Last week, Gov. Scott Walker’s administration issued a new policy restricting free speech in the state capitol.
It requires “groups of four or more people” to “obtain permits for all activity and displays in state buildings.” And it says they must apply for those permits “at least 72 hours in advance.”
What’s more, it says that groups can be charged if extra law enforcement is needed: $50 an hour, per officer.
“The ACLU of Wisconsin believes that this restrictive Capitol access policy threatens the free speech rights of all Wisconsin residents,” said Christopher Ahmuty, executive director of the group, in a press release on December 2. “The ACLU of Wisconsin will be considering legal action regarding these restrictive rules.” He urged the Walker administration to “delay implementation” of the new policy.
Today, I asked Ahmuty if he was going to sue Walker. “If by that you mean, are we going to run into court for a TRO (temporary restraining order) tomorrow, no,” he said. “But we think there are some serious problems.”
One of those problems, Ahmuty told me, is that the policy doesn’t appear to be “content neutral,” as required by the U.S. Supreme Court.
He worries that the police would enforce the policy one way if it’s “The Sons of Norway that’s gathering in the Rotunda” and another way if it’s “The Fight Police Abuse Organization.”
He also asked Capitol Police chief Charles Tubbs what criteria law enforcement was going to use in applying this policy, and he says Tubbs told him it’s a secret.
And that lack of transparency concerns Ahmuty, too.
Ahmuty is not the only one raising eyebrows at this new policy.
State Representative Chris Taylor, a Democrat from the Madison area, sent a letter on Friday to Mike Huebsch, Walker’s secretary of administration.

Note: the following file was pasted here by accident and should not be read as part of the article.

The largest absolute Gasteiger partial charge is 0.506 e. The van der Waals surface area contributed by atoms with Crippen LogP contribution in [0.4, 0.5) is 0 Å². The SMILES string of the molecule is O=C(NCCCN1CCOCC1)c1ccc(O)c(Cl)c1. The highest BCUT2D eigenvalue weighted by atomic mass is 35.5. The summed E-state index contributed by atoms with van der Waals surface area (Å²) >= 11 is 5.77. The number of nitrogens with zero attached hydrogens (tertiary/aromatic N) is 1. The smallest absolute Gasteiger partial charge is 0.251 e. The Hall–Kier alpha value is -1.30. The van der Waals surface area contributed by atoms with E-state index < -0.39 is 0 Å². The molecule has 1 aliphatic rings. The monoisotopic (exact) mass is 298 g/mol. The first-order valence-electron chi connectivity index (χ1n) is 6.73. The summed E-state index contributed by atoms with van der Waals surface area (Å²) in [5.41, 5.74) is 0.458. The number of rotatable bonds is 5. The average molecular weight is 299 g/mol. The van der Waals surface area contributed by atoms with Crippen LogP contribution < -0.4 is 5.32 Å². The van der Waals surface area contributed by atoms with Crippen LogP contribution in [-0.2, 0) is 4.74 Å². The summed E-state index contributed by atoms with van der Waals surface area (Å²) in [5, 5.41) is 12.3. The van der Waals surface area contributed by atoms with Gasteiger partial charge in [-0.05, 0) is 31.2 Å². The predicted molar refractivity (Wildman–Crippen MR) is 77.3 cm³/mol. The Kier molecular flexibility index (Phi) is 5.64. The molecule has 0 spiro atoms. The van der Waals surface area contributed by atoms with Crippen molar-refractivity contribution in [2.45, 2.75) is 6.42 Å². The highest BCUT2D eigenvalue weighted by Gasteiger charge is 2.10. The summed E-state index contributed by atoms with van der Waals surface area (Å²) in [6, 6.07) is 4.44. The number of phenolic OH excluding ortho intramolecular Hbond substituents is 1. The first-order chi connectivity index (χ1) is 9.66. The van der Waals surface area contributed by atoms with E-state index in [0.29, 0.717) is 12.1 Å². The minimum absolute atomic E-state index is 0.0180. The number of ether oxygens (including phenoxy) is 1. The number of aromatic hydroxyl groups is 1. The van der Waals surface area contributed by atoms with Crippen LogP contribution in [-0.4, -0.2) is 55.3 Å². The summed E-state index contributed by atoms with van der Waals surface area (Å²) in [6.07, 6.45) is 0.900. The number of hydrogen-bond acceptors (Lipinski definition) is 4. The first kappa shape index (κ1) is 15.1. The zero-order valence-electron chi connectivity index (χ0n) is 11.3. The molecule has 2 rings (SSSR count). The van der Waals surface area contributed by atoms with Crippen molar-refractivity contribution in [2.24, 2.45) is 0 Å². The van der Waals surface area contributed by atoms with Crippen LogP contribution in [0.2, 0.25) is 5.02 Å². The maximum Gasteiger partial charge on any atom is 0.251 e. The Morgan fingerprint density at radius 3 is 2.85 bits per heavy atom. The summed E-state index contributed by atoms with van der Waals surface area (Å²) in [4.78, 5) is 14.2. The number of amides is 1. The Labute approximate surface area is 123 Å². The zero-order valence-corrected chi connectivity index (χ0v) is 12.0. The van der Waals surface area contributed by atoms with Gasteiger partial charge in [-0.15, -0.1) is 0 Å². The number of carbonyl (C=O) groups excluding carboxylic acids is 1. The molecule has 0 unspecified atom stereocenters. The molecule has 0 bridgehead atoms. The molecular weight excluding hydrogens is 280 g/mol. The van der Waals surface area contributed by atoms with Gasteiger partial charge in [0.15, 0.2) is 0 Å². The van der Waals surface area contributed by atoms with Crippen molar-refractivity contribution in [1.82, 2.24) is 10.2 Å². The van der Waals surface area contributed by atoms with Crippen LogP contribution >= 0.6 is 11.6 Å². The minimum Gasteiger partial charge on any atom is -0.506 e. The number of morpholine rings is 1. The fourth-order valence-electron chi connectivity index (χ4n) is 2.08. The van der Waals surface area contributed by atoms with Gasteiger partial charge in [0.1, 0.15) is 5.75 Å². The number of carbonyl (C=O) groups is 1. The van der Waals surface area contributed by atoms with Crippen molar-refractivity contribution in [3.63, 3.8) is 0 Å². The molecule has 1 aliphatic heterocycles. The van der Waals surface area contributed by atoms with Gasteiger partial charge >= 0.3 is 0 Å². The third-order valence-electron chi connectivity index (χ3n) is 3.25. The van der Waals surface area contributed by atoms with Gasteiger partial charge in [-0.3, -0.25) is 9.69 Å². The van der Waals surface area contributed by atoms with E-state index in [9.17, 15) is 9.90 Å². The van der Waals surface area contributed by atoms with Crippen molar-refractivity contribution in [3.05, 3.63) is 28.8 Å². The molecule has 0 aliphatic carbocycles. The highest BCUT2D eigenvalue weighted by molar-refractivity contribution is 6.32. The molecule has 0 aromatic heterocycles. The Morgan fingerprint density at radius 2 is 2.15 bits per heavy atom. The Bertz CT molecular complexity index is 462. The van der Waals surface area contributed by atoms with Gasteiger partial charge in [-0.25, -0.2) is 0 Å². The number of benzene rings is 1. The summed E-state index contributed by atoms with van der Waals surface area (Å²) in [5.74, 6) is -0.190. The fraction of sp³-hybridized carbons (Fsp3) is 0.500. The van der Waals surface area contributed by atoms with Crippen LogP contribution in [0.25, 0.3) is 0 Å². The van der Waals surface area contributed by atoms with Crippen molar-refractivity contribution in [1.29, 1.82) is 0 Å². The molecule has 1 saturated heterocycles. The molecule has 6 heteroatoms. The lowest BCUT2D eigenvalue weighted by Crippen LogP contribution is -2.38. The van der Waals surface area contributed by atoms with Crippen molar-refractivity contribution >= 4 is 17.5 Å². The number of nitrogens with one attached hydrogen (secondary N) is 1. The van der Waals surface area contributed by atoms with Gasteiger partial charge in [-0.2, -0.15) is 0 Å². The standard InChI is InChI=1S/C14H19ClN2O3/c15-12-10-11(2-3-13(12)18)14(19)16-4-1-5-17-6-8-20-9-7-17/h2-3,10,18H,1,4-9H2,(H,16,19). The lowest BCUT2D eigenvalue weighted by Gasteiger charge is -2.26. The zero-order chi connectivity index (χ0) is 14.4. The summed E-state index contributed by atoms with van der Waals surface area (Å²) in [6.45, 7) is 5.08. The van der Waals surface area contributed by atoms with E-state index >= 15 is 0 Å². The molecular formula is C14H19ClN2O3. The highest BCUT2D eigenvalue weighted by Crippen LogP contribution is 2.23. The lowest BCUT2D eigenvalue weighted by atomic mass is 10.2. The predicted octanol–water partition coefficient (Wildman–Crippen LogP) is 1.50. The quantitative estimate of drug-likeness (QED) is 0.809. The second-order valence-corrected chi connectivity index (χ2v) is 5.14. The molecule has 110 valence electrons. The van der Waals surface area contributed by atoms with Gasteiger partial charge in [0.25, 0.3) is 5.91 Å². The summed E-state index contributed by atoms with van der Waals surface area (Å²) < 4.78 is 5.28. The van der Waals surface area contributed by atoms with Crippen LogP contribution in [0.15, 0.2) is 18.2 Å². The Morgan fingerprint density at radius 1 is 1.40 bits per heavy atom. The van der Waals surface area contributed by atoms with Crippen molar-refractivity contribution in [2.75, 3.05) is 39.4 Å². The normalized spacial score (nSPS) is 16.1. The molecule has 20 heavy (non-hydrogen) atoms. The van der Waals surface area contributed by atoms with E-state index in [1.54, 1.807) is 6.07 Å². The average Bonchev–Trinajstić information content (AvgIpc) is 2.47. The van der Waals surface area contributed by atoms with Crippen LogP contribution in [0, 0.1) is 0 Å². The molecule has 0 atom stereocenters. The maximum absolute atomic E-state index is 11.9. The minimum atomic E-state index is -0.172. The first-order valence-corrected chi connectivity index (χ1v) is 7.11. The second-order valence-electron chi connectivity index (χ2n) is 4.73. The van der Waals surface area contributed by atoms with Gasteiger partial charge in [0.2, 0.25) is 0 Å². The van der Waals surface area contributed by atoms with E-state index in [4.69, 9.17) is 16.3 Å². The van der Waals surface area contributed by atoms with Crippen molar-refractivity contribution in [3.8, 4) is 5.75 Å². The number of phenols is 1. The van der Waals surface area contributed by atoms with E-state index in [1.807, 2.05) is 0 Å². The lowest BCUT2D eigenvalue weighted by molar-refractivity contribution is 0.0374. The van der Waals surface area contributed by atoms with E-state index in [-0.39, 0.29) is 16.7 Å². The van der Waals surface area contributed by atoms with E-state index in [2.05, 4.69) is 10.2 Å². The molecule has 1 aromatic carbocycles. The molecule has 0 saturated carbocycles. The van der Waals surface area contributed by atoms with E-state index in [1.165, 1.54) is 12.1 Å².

“I strongly believe the new policies go too far and not only infringe on individuals’ constitutionally protected rights, but are contrary to our state’s long tradition of promoting an open, transparent government, that encourages and facilitates citizen participation,” she wrote.
She took particular issue with the four-person rule.
“Does the Wisconsin League of Conservation Voters and the hundreds of other groups that hold a lobby day for their members need a permit? . . . Do the Solidarity Singers and school groups that come to the Capitol to sing need a permit? . . . Do four ministers praying for the 29,000 children who will loose healthcare coverage under the proposed changes to Medicaid and BadgerCare need a permit?”
Several of the activists who have been consistently protesting in the capitol are suggesting a mass challenge to this new policy at some undetermined date.
If you liked this story by Matthew Rothschild, the editor of The Progressive magazine, check out his story "Occupy Activists Push Ahead."
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